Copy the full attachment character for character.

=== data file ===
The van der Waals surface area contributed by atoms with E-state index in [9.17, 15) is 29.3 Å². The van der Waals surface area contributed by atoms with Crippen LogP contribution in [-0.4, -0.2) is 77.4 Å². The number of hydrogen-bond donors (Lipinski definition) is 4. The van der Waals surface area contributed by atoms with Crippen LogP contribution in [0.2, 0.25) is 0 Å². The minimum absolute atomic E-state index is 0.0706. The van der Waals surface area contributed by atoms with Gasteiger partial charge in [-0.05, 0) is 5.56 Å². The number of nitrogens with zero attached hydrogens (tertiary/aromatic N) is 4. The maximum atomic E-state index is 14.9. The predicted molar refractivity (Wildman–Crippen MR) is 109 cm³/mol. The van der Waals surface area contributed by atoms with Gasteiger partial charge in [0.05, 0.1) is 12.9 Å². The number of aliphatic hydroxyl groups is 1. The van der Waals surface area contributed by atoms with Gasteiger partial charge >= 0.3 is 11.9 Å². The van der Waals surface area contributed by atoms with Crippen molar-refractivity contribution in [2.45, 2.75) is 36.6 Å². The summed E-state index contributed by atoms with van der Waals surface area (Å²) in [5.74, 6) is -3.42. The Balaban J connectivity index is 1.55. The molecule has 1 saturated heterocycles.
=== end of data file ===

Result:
The van der Waals surface area contributed by atoms with E-state index in [9.17, 15) is 29.3 Å². The van der Waals surface area contributed by atoms with Crippen LogP contribution in [-0.4, -0.2) is 77.4 Å². The number of hydrogen-bond donors (Lipinski definition) is 4. The van der Waals surface area contributed by atoms with Crippen LogP contribution in [0.2, 0.25) is 0 Å². The minimum absolute atomic E-state index is 0.0706. The van der Waals surface area contributed by atoms with Gasteiger partial charge in [-0.05, 0) is 5.56 Å². The number of nitrogens with zero attached hydrogens (tertiary/aromatic N) is 4. The maximum atomic E-state index is 14.9. The predicted molar refractivity (Wildman–Crippen MR) is 109 cm³/mol. The van der Waals surface area contributed by atoms with Gasteiger partial charge in [0.05, 0.1) is 12.9 Å². The number of aliphatic hydroxyl groups is 1. The van der Waals surface area contributed by atoms with Gasteiger partial charge >= 0.3 is 11.9 Å². The van der Waals surface area contributed by atoms with Crippen molar-refractivity contribution in [2.45, 2.75) is 36.6 Å². The summed E-state index contributed by atoms with van der Waals surface area (Å²) in [5.74, 6) is -3.42. The Balaban J connectivity index is 1.55. The molecule has 1 saturated heterocycles.